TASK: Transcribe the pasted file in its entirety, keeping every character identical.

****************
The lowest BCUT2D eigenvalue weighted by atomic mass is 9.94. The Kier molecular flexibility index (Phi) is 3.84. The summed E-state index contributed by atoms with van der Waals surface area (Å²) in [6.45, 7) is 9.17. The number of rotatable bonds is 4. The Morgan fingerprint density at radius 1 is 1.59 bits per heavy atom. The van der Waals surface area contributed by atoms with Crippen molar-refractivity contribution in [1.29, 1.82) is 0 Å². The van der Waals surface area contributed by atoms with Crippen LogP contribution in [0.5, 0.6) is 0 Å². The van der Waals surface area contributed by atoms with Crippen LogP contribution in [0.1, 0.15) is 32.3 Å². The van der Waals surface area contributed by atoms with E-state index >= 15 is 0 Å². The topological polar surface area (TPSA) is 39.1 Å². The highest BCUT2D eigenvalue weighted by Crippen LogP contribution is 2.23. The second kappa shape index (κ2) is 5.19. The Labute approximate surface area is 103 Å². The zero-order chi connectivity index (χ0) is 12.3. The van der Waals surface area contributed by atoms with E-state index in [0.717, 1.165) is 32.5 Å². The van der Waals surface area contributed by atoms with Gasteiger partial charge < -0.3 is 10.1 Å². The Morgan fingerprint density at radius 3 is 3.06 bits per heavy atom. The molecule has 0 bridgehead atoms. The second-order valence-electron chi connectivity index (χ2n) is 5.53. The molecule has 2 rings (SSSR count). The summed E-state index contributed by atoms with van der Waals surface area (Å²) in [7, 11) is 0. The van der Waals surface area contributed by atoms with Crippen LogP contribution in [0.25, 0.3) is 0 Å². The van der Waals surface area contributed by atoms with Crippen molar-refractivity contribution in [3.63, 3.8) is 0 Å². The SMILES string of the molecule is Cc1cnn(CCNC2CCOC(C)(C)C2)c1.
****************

The lowest BCUT2D eigenvalue weighted by atomic mass is 9.94. The Kier molecular flexibility index (Phi) is 3.84. The summed E-state index contributed by atoms with van der Waals surface area (Å²) in [6.45, 7) is 9.17. The number of rotatable bonds is 4. The Morgan fingerprint density at radius 1 is 1.59 bits per heavy atom. The van der Waals surface area contributed by atoms with Crippen molar-refractivity contribution in [1.29, 1.82) is 0 Å². The van der Waals surface area contributed by atoms with Crippen LogP contribution in [0.5, 0.6) is 0 Å². The van der Waals surface area contributed by atoms with Crippen LogP contribution in [0.1, 0.15) is 32.3 Å². The van der Waals surface area contributed by atoms with E-state index >= 15 is 0 Å². The topological polar surface area (TPSA) is 39.1 Å². The highest BCUT2D eigenvalue weighted by Crippen LogP contribution is 2.23. The second kappa shape index (κ2) is 5.19. The Labute approximate surface area is 103 Å². The zero-order chi connectivity index (χ0) is 12.3. The van der Waals surface area contributed by atoms with E-state index in [0.717, 1.165) is 32.5 Å². The van der Waals surface area contributed by atoms with Gasteiger partial charge < -0.3 is 10.1 Å². The Morgan fingerprint density at radius 3 is 3.06 bits per heavy atom. The molecule has 0 bridgehead atoms. The second-order valence-electron chi connectivity index (χ2n) is 5.53. The molecule has 2 rings (SSSR count). The summed E-state index contributed by atoms with van der Waals surface area (Å²) in [7, 11) is 0. The van der Waals surface area contributed by atoms with Crippen LogP contribution in [0.25, 0.3) is 0 Å². The van der Waals surface area contributed by atoms with Crippen molar-refractivity contribution in [3.63, 3.8) is 0 Å². The SMILES string of the molecule is Cc1cnn(CCNC2CCOC(C)(C)C2)c1.